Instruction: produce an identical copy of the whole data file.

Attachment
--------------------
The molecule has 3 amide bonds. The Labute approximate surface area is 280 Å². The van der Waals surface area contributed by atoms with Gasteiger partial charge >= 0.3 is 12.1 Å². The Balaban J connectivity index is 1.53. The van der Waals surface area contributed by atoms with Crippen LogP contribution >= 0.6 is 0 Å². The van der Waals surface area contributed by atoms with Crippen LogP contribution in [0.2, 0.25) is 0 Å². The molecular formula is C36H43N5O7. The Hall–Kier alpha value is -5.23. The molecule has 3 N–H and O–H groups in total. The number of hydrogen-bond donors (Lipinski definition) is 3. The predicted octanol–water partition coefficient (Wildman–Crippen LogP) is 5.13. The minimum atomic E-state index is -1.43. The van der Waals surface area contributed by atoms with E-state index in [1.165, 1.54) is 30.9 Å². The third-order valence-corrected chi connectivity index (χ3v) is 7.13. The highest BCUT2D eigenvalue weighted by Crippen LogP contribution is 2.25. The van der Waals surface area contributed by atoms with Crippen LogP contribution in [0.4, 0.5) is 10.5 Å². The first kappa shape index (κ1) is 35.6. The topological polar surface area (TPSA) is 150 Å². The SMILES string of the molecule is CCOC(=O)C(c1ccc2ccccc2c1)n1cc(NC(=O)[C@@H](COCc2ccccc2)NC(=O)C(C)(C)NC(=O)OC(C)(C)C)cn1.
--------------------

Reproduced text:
The molecule has 3 amide bonds. The Labute approximate surface area is 280 Å². The van der Waals surface area contributed by atoms with Gasteiger partial charge >= 0.3 is 12.1 Å². The Balaban J connectivity index is 1.53. The van der Waals surface area contributed by atoms with Crippen LogP contribution >= 0.6 is 0 Å². The van der Waals surface area contributed by atoms with Crippen LogP contribution in [0.2, 0.25) is 0 Å². The molecular formula is C36H43N5O7. The Hall–Kier alpha value is -5.23. The molecule has 3 N–H and O–H groups in total. The number of hydrogen-bond donors (Lipinski definition) is 3. The predicted octanol–water partition coefficient (Wildman–Crippen LogP) is 5.13. The minimum atomic E-state index is -1.43. The van der Waals surface area contributed by atoms with E-state index in [1.165, 1.54) is 30.9 Å². The third-order valence-corrected chi connectivity index (χ3v) is 7.13. The highest BCUT2D eigenvalue weighted by Crippen LogP contribution is 2.25. The van der Waals surface area contributed by atoms with Crippen LogP contribution in [0.4, 0.5) is 10.5 Å². The first kappa shape index (κ1) is 35.6. The topological polar surface area (TPSA) is 150 Å². The SMILES string of the molecule is CCOC(=O)C(c1ccc2ccccc2c1)n1cc(NC(=O)[C@@H](COCc2ccccc2)NC(=O)C(C)(C)NC(=O)OC(C)(C)C)cn1.